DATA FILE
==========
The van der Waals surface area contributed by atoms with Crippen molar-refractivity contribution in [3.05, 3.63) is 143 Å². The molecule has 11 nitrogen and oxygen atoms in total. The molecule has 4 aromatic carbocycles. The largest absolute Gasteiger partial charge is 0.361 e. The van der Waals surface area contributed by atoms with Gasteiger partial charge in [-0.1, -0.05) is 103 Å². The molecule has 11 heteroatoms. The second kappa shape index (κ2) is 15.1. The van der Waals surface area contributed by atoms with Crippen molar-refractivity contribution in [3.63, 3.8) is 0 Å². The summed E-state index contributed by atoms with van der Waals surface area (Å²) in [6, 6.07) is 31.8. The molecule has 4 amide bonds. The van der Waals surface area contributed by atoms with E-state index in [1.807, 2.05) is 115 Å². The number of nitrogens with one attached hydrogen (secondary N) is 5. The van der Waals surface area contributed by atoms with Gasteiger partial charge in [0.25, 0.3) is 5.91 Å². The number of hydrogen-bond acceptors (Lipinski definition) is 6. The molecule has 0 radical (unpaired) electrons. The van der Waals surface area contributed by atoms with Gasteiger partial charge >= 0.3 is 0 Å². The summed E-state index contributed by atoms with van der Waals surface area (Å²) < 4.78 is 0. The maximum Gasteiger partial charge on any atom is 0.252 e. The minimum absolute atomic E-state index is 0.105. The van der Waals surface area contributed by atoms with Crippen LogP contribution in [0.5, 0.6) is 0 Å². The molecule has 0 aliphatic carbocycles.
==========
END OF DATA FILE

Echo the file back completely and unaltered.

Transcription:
The van der Waals surface area contributed by atoms with Crippen molar-refractivity contribution in [3.05, 3.63) is 143 Å². The molecule has 11 nitrogen and oxygen atoms in total. The molecule has 4 aromatic carbocycles. The largest absolute Gasteiger partial charge is 0.361 e. The van der Waals surface area contributed by atoms with Gasteiger partial charge in [-0.1, -0.05) is 103 Å². The molecule has 11 heteroatoms. The second kappa shape index (κ2) is 15.1. The van der Waals surface area contributed by atoms with Crippen molar-refractivity contribution in [3.63, 3.8) is 0 Å². The summed E-state index contributed by atoms with van der Waals surface area (Å²) in [6, 6.07) is 31.8. The molecule has 4 amide bonds. The van der Waals surface area contributed by atoms with E-state index in [1.807, 2.05) is 115 Å². The number of nitrogens with one attached hydrogen (secondary N) is 5. The van der Waals surface area contributed by atoms with Gasteiger partial charge in [0.25, 0.3) is 5.91 Å². The number of hydrogen-bond acceptors (Lipinski definition) is 6. The molecule has 0 radical (unpaired) electrons. The van der Waals surface area contributed by atoms with Gasteiger partial charge >= 0.3 is 0 Å². The summed E-state index contributed by atoms with van der Waals surface area (Å²) < 4.78 is 0. The maximum Gasteiger partial charge on any atom is 0.252 e. The minimum absolute atomic E-state index is 0.105. The van der Waals surface area contributed by atoms with Crippen LogP contribution in [0.5, 0.6) is 0 Å². The molecule has 0 aliphatic carbocycles.